The Scarlet Pimpernel by Baroness Emmuska Orczy

“The Scarlet Pimpernel, Mademoiselle,” he said at last, “is the name of a humble English wayside flower; but it is also the name chosen to hide the identity of the best and bravest man in all the world, so that he may better succeed in accomplishing the noble task he has set himself to do.”

The Scarlet Pimpernel is set in 1792 during the French Revolution, when every day more and more of the French nobility are being sent to their deaths. A secret society of Englishmen led by the mysterious Scarlet Pimpernel are rescuing the aristocrats from the guillotine and smuggling them to safety in England. Who is the Scarlet Pimpernel? The French agent Chauvelin is determined to find out, but with his variety of clever disguises and daring schemes the Pimpernel continues to elude him at every turn. Will Chauvelin ever discover his true identity?

Since I started blogging I’ve lost count of the number of times I’ve started a review by wondering why I’ve waited so long to read a book and regretting the fact that I never thought about reading it years ago. This is yet another one! I finally read it last week when I was choosing what to read next for the Classics Club – and for anyone else who has this on their Classics Club list or tbr pile, I recommend reading it sooner rather than later. Compared to many classics it’s a quick read and lots of fun too: a combination of swashbuckling adventure story, historical fiction and romance. It’s one of those novels where you sit down planning to just read one or two chapters and before you know it you’re halfway through the book!

Whenever I write about a book I always try to be very careful not to say too much and spoil the story for any future readers, so I won’t tell you any more about the plot and I won’t reveal who the Scarlet Pimpernel really is. You’ll probably be able to guess after a few chapters but if you don’t then part of the fun will be in finding out. This book was published in 1905 and it’s obvious that it’s been the inspiration for so many other books that have been written since then and that the character of the Scarlet Pimpernel has been a model for countless heroes with hidden identities. I also remember reading somewhere that Baroness Orczy was one of Dorothy Dunnett’s influences and I can definitely see how The Game of Kings in particular might have been inspired by The Scarlet Pimpernel. I was reminded of Georgette Heyer’s novels too, especially with the slang the characters used.

I found Baroness Orczy’s writing style very easy to read and the historical background was not too detailed or difficult to follow. The author’s sympathies are obviously with the aristocracy, whereas most novels I’ve read about the French Revolution are told from the opposite perspective so it was interesting to see the other side of the story. This is not really a book you would choose to read for the historical accuracy though, and it does require you to suspend your disbelief at times! I know I would have loved this book when I was a teenager but I’m still glad I got round to reading it at last and am definitely interested in reading more of the Scarlet Pimpernel series now.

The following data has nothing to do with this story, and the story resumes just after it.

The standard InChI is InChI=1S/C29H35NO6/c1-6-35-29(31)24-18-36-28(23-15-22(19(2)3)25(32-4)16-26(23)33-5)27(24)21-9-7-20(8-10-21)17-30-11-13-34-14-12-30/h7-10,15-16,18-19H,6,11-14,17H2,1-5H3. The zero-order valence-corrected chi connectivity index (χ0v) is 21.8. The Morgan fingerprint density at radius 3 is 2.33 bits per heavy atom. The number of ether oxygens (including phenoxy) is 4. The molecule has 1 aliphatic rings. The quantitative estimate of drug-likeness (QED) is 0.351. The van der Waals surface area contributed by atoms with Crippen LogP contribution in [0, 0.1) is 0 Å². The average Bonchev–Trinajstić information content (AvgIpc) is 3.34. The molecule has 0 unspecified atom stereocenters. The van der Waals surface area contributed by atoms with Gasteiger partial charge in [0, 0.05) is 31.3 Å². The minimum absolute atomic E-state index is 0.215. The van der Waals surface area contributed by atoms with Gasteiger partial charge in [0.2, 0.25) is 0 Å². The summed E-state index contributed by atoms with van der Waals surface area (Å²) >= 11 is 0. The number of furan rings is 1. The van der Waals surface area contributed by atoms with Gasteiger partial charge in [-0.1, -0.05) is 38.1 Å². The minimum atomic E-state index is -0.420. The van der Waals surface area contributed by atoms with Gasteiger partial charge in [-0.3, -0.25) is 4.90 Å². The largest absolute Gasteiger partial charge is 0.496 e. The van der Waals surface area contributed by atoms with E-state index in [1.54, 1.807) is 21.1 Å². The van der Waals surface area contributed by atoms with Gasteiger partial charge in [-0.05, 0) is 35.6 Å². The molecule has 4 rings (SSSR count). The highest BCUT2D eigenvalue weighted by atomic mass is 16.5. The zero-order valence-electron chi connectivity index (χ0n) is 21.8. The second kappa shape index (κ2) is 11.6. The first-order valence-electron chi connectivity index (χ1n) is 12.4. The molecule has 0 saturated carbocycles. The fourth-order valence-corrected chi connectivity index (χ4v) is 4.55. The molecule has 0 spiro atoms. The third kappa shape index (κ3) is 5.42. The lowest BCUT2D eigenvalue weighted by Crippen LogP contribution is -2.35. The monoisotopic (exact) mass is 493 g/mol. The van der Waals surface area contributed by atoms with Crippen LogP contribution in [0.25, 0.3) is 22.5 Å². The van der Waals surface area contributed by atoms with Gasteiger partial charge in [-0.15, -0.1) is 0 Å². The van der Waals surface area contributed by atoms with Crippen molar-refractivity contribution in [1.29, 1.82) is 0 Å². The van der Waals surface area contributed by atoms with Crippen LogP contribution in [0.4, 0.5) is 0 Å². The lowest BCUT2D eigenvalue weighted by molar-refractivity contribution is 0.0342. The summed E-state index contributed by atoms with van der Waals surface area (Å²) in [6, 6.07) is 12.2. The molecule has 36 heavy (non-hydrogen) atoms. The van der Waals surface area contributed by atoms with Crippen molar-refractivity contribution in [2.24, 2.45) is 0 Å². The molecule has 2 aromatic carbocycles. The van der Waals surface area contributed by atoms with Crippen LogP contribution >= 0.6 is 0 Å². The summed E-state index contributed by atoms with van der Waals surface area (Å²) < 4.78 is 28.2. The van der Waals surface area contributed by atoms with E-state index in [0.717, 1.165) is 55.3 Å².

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19 thoughts on “The Scarlet Pimpernel by Baroness Emmuska Orczy

  1. Leander says:

    Oh I love this book – I’m so pleased you did as well! Yes, you do have to suspend disbelief and just bury your cynicism for a little while but it’s certainly worth it. Full of swashbuckling, derring-do and English chaps with cut-glass accents outwitting the dastardly Robespierre – and all short enough to read in a lazy afternoon. 🙂

    I think I must have read it for the first time when I was about fourteen, shortly after the BBC TV series with Richard E. Grant aired. Happy days…

    • Helen says:

      I was wishing I had started reading it at the weekend instead of on a day when I had to go to work as I found it so hard to put down! I’m glad to hear you loved it too!

  2. Charlie says:

    I admit that my only knowledge of the story is from Black Adder, and I’ll neglect to mention that I thought it was semi-factual… (though of course the French Rev was). This sounds a better fictional illustration to the Revolution than others I’ve read, and adventures by sea are so fun to read about, especially given that we can read about them from a distance to the reality of the era’s pirates.

    • Helen says:

      I’m not sure how historically accurate it was (probably not very) but I loved it anyway. I don’t know a lot about the French Revolution so the balance between the historical detail and the fun plot was about right for me!

  3. Sarah says:

    I agree. Sometimes you just need some fun adventure regardless of having to suspend disbelief. I’ve always loved this book! And you’re right, it is interesting to see the French Revolution from an aristocratic sympathizer rather than the opposite, and more common, perspective.

    • Helen says:

      I haven’t seen any of the film or TV versions so had somehow gone through my life not knowing the story at all! I hope you’ll decide to try the book – I definitely think it’s worth it.

    • Helen says:

      I love re-reading books but often worry that I won’t enjoy them as much as I did the first time. I hope this one doesn’t disappoint you if you decide to read it again!

  4. Tien says:

    Yes! Yes! Yes! I LOVED this book – it’s the one that got me reading past picture books 😉

    I was only little the first time I read it and I read a translated work so lot of the nuances probably didn’t come across but I’ve read it a few times since and falls in love with it over & over again 😉

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